People of color and low-income communities are bearing the brunt of carbon-centric fuel production and changing global climate: why the energy transition is a civil rights concern.

Written by Cailin Mackenzie, GLOBE Intern
Photography by Ingrid Taylar / Flickr Creative Commons

The U.S. Army Corps of Engineers uses a formula to determine allocation of their levee-reinforcement budget. This formula heavily weights potential economic impact of levee failure. In 2011, the Corps reported that their Levee Safety Program contributed to more than $120 billion in prevented damage. Sounds good, right?

In fact, this formula increases the already inequitable impact of climate change on low-income and minority communities, says Jacqueline Patterson, Director of the NAACP Environmental and Climate Justice Program. The failure of levees protecting areas of lower economic infrastructure caused in part the disproportionate impact of Hurricane Katrina on people of color.

Climate justice is a critical consideration to ensure that policy and mitigation strategically target climate change’s disparate consequences.

Patterson was the keynote speaker at Resilience at the Crossroads of Race and Climate Justice, an event hosted by United Indians at the Daybreak Star Center. She gave an insightful overview of the incredibly complex, multifaceted impacts to marginalized communities, from coal ash slides to “fraccidents.” The event was an invaluable lesson in the depth and breadth of climate justice issues and the collaborative partnerships that transcend race and class to address climate change in a socially equitable way.

Environmental justice issues are not limited to climate change and are old news to people of color and low-income communities. After trichloroethylene was discovered in groundwater in Dickson County, Tennessee, white families were warned of the dangerous well water and connected to municipal water, while black families were left to drink contaminated water for years. The black community in Dickson is still suffering widespread cancers and birth defects.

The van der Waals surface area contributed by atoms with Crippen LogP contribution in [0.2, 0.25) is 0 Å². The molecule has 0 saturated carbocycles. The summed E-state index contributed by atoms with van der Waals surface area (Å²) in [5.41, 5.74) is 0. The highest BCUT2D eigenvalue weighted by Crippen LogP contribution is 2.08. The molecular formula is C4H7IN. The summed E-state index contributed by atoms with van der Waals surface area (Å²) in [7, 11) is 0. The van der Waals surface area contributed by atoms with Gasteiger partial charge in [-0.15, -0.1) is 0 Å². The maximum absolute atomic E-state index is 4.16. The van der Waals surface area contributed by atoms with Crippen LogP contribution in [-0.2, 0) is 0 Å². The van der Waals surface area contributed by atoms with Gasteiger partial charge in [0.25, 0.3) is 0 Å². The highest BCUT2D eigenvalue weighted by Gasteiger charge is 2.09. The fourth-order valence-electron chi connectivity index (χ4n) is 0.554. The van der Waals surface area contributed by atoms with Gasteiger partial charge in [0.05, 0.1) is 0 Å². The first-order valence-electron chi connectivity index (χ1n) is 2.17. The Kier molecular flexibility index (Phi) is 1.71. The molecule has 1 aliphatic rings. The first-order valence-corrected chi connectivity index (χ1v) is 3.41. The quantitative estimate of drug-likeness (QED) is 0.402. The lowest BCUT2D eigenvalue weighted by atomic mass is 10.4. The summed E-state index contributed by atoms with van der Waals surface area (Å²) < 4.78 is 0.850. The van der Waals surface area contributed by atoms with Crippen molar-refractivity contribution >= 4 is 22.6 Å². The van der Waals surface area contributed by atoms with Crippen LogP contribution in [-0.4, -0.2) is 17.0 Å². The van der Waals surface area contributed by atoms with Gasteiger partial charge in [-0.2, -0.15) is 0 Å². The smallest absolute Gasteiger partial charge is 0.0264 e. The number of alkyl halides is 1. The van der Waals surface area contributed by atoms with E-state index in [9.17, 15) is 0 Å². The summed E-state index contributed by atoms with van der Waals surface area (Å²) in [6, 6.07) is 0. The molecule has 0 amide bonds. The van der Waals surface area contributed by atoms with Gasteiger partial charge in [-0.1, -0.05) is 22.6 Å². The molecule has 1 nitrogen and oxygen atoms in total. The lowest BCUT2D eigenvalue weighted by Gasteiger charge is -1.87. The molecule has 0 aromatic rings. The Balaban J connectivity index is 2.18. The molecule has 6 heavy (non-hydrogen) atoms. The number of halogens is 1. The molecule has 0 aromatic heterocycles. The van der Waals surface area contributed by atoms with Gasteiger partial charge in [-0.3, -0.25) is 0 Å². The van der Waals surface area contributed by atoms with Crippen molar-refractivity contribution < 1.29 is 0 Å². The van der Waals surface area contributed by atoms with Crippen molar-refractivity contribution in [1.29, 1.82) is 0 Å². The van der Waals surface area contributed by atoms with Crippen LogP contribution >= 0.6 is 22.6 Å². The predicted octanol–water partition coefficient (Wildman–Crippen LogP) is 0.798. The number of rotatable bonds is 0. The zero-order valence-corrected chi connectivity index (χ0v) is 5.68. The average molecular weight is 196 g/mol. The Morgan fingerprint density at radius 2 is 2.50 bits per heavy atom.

The Nature Conservancy is determined to hear different perspectives, learn from past discrimination, and implement equitable climate policy. Patterson illustrated how climate justice affects all of the national and global areas where the Conservancy works:

Oceans: Indigenous and low-income communities and communities of color are more likely to live in coastal areas that are vulnerable to rising ocean levels. For example, in 2008 the president of the Maldives hosted an underwater cabinet meeting to illustrate the country’s future with projected sea level rise. Climbing global temperatures are also affecting the fish populations that subsistent fishing communities rely on for survival.

Land: Nearly 26% of African Americans experience food insecurity while the national average is 14.6%. As climate change increasingly impacts agricultural yields and crop diversity, access to nutritious meals may become even more limited for many people of color.

Water: is becoming increasingly scarce, and prices for clean water are only projected to likewise increase. Detroit has shut off water to delinquent bill households, putting low-income families and families of color at risk  for disease and dehydration. Low-income families are also often more likely to live in floodplains with little financial resilience to relocate or rebuild.

Cities: Inner cities, about ten degrees warmer than non-urban areas, have higher African American populations. Heat-related deaths currently occur at a 150-200% greater rate among African Americans than non-Hispanic whites, and climate change is projected to increase heat-related deaths by at least 90%.

Climate Change: In 2000 the World Health Organization estimated conservatively that climate change was causing 150,000 deaths annually, equivalent to a weekly 9/11 attack. The death toll has only mounted as severe weather events become more frequent, only exacerbating inequality: between 1996 and 2005, disasters caused 20 times greater loss to developing countries compared to developed ones.

In Washington, The Nature Conservancy is committed to ensuring the climate change response we advocate will actively reverse disproportionate impact.

“Reducing our carbon emissions can and must be accomplished in a way that reduces inequity and improves quality of life for low income communities,” says Mo McBroom, Director of Government Relations for the Washington chapter. “Greening our inner cities and securing access for all to clean water and natural places is a core tenet of our climate advocacy.”

The Conservancy is dedicated to actively listening to our communities and incorporating diverse viewpoints to equitably facilitate the transition to renewable energy sources and fossil fuel emission reduction.